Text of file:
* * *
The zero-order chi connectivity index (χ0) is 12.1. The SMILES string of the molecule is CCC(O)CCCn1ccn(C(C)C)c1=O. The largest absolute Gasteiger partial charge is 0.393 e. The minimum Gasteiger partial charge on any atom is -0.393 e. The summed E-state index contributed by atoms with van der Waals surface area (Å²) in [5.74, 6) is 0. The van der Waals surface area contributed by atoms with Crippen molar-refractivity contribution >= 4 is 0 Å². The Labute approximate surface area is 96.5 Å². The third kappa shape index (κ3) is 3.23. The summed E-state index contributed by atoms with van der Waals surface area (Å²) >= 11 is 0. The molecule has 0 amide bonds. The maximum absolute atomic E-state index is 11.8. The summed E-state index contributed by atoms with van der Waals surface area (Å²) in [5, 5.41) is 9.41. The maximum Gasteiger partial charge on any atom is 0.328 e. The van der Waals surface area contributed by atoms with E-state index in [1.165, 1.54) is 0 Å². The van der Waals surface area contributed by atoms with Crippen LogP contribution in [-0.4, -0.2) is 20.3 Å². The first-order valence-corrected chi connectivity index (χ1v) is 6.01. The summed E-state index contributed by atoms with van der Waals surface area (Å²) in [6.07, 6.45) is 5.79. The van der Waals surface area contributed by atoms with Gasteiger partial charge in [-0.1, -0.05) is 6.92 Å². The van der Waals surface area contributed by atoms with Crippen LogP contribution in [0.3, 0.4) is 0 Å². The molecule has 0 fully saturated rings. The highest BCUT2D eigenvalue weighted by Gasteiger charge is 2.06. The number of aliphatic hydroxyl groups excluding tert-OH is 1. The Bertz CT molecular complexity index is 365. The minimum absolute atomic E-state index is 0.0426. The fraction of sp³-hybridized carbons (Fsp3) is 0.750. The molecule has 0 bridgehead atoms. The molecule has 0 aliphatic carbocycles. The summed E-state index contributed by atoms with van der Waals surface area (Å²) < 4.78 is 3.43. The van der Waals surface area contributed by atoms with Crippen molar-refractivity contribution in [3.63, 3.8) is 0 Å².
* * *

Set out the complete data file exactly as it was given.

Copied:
The zero-order chi connectivity index (χ0) is 12.1. The SMILES string of the molecule is CCC(O)CCCn1ccn(C(C)C)c1=O. The largest absolute Gasteiger partial charge is 0.393 e. The minimum Gasteiger partial charge on any atom is -0.393 e. The summed E-state index contributed by atoms with van der Waals surface area (Å²) in [5.74, 6) is 0. The van der Waals surface area contributed by atoms with Crippen molar-refractivity contribution >= 4 is 0 Å². The Labute approximate surface area is 96.5 Å². The third kappa shape index (κ3) is 3.23. The summed E-state index contributed by atoms with van der Waals surface area (Å²) >= 11 is 0. The molecule has 0 amide bonds. The maximum absolute atomic E-state index is 11.8. The summed E-state index contributed by atoms with van der Waals surface area (Å²) in [5, 5.41) is 9.41. The maximum Gasteiger partial charge on any atom is 0.328 e. The van der Waals surface area contributed by atoms with E-state index in [1.165, 1.54) is 0 Å². The van der Waals surface area contributed by atoms with Crippen LogP contribution in [-0.4, -0.2) is 20.3 Å². The first-order valence-corrected chi connectivity index (χ1v) is 6.01. The summed E-state index contributed by atoms with van der Waals surface area (Å²) in [6.07, 6.45) is 5.79. The van der Waals surface area contributed by atoms with Gasteiger partial charge in [-0.1, -0.05) is 6.92 Å². The van der Waals surface area contributed by atoms with Crippen LogP contribution in [0.3, 0.4) is 0 Å². The molecule has 0 fully saturated rings. The highest BCUT2D eigenvalue weighted by Gasteiger charge is 2.06. The number of aliphatic hydroxyl groups excluding tert-OH is 1. The Bertz CT molecular complexity index is 365. The minimum absolute atomic E-state index is 0.0426. The fraction of sp³-hybridized carbons (Fsp3) is 0.750. The molecule has 0 bridgehead atoms. The molecule has 0 aliphatic carbocycles. The summed E-state index contributed by atoms with van der Waals surface area (Å²) < 4.78 is 3.43. The van der Waals surface area contributed by atoms with Crippen molar-refractivity contribution in [3.63, 3.8) is 0 Å².